Arkansas' Sam Pittman Almost Worked For Nick Saban, But Momma Called -- Both Of Them

"Momma called" is southern for your alma mater or another entity close to home and heart offering you a job.

That was what coach Paul "Bear" Bryant said after the 1957 season when he left Texas A&M, where he had just dramatically turned around the program in 1956 with a 9-0-1 mark for the Aggies' first Southwest Conference title since 1941.

Bryant went to Alabama, where he played end from 1933-35 and was an assistant coach from 1936-40. He was Texas A&M's coach from 1954-57 before Alabama called to offer him its head coaching job.

"And when Momma calls, you just have to come runnin'," Bryant said. And the rest is southern fried history.

Arkansas coach Sam Pittman, whose No. 21-ranked team plays at No. 2 Alabama on Saturday (CBS, 2:30 p.m.), grew up an Arkansas fan in Grove, Oklahoma, 90 miles northwest of the University of Arkansas in Fayetteville.

Pittman was Tennessee's offensive line coach in 2012 when Arkansas -- in this case, Momma -- called, and he took the offensive line coaching job under new Razorbacks coach Bret Bielema in mid-December.

Pittman told reporters he was going to his "dream" school.

But about a month later, Alabama coach Nick Saban called because of an opening on his staff and offered Pittman his offensive line coaching job. And Pittman was thinking about it. He strongly admired Saban, and the Crimson Tide had just won back-to-back national championships in the 2011 and '12 seasons.

Then his other Momma -- the real one, Jackie Pittman -- called. He missed the call, so she left a message.

"I don't know how hard you're thinking about this," the voicemail began, Pittman said in a FootballScoop story early this year. "But I didn't raise a son that would commit to a place and then four weeks later, leave. So I don't think that what you were talking about with it being Coach Saban and all those other things has anything to do with those kids."

And Pittman stayed at Arkansas.

"It was just bad timing," Pittman said this week as his Razorbacks (7-3, 3-3 SEC) prepared to play the Tide (9-1, 5-1 SEC). "I was at my dream school, which was Arkansas. I had just got here. I hadn't been here maybe three or four weeks. It's hard to go into a job, and then leave three or four weeks later whenever you just said, 'Hey, this is the greatest place in the world.' It just didn't make any sense to (wife) Jamie and I."

Saban soon hired Mario Cristobal, who had been fired in early December as Florida International's head coach. In 2017, Cristobal became offensive line coach and co-offensive coordinator at Oregon and took over as head coach in 2018. He has been considered as a candidate for the LSU job, according to media reports.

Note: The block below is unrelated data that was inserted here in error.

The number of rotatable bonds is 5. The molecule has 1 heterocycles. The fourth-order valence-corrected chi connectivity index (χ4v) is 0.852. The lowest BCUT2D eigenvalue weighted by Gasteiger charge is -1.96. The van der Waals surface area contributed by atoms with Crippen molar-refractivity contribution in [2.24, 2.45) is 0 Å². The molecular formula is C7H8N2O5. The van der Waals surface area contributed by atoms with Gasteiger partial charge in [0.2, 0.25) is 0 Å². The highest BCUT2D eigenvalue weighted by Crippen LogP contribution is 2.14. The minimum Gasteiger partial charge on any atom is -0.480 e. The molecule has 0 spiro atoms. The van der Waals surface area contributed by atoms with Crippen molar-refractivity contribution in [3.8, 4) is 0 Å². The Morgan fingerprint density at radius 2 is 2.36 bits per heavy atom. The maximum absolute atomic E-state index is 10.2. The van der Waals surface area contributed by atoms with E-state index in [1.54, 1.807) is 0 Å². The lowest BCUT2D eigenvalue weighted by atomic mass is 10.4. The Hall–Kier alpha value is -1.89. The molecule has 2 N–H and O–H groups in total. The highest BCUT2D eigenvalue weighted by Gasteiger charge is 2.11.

Pittman left Arkansas after the 2015 season for the offensive line coach job at Georgia, where he remained until Arkansas hired him as head coach before the 2020 season.

"You couldn't consider it because of timing," Pittman said of the Alabama job all those years ago. "Let alone my love for Arkansas."

Who knows where Pittman would be, had he left for Alabama before the 2013 season. And had Pittman not left Arkansas after the 2015 season, he may not have been hired to return as head coach as he would have been on the staff of a fired coach -- either Bielema after the 2017 season or of the next one, Chad Morris, after the 2019 season.

Pittman's respect and admiration for Saban remains.

"I just have so much respect for Coach Saban. I just really do, and I would say that if this was the summer and we never played Alabama," said Pittman, who lost 52-3 at home to Saban last year to end the season.

"What he’s done is incredible," he said. "The coaching tree, guys that have worked for him that go out and then have great success. He’ll go down as – in my opinion – one of the, if not the all-time greatest. And I really believe that. That has nothing to with we’re playing Alabama. Zero to do with it. It has everything to do with my respect for him."

Saban, in turn, praised Pittman this week.

"He has done a fantastic job with this team in the two years that he has been there," Saban said. "They're probably as improved from last year (3-7) to this year as anybody in the country. We're going to have to be at our best."

Alabama is a three-touchdown favorite by FanDuel.

Written by
Guilbeau joined OutKick as an SEC columnist in September of 2021 after covering LSU and the Saints for 17 years at USA TODAY Louisiana. He has been a national columnist/feature writer since the summer of 2022, covering college football, basketball and baseball with some NFL, NBA, MLB, TV and Movies and general assignment, including hot dog taste tests. A New Orleans native and Mizzou graduate, he has consistently won Associated Press Sports Editors (APSE) and Football Writers Association of America (FWAA) awards since covering Alabama and Auburn at the Mobile Press-Register (1993-98) and LSU and the Saints at the Baton Rouge Advocate (1998-2004). In 2021, Guilbeau won an FWAA 1st for a game feature, placed in APSE Beat Writing, Breaking News and Explanatory, and won Beat Writer of the Year from the Louisiana Sports Writers Association (LSWA). He won an FWAA columnist 1st in 2017 and was FWAA's top overall winner in 2016 with 1st in game story, 2nd in columns, and features honorable mention. Guilbeau completed a book in 2022 about LSU's five-time national champion coach - "Everything Matters In Baseball: The Skip Bertman Story" - that is available at, and Barnes & Noble outlets. He lives in Baton Rouge with his wife, the former Michelle Millhollon of Thibodaux who previously covered politics for the Baton Rouge Advocate and is a communications director.